When cops become the custodians for tradition and culture

Namibian Police Inspector General, Sebastian Ndeitunga, clearly was abusing his position to impose his personal sense of morality and decency onto citizens by threatening to broaden police action against women who he perceives to be clad “indecently.” This follows the arrest of some 40 women in Rundu for wearing “hot pants” earlier. Inspector General Ndetunga threatens to extend the measures to arrest women throughout the country who are wearing “revealing” clothes, because “…it (the clothes) should be within our [sic] tradition.” 

What law gives top cop Sebastian Ndeitunga the authority to threaten women with arrest for wearing miniskirts or shorts? We would also like to know whose culture the good cop is referring to when he talked about the “need to underline the importance of culture..” Who made him the spokesperson for culture in our multi-cultural society? What about his threat that “those who are behaving outside the normal tradition of an African will be dealt with?” Does he include those people who are visiting our country and continent, therefore do not understand the subtleties of his so-called “normal tradition of an African?’ for surely not every person in this country knows what is meant with normal African tradition.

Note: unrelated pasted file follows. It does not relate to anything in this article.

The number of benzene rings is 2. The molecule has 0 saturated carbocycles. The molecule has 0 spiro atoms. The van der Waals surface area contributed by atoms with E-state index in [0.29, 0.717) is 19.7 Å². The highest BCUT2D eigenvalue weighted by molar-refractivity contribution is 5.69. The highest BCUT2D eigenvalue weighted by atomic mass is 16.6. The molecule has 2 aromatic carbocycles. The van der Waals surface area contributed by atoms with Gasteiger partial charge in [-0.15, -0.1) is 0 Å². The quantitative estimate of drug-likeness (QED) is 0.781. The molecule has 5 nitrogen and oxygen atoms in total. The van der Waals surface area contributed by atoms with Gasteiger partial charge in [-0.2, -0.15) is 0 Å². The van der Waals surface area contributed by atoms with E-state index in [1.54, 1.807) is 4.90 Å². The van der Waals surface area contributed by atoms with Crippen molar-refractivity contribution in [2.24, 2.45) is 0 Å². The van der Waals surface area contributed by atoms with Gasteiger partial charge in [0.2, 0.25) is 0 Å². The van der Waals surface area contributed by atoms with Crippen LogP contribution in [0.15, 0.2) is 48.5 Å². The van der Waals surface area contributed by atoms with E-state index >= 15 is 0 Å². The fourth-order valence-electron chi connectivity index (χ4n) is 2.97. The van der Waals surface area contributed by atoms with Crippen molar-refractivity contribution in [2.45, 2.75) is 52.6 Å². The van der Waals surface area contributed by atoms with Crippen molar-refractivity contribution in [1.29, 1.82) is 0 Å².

It seems that Inspector General Ndeitunga needs to first learn that Africa is not a country, definitely not a homogenous and singular “culture” or “tradition” as he is suggesting in his statement.

There were already reports of police harassment in Windhoek of a young girl simply dressed in shorts by a police woman, because the police woman thought that the child’s shorts were “bad.” (the irony of the demin shorts, J. Asheeke, The Namibian 15 Feb. 2013.) Perhaps police officers should focus more on arresting women batterers and potential murderers than imposing their personal sense of “decency” onto women.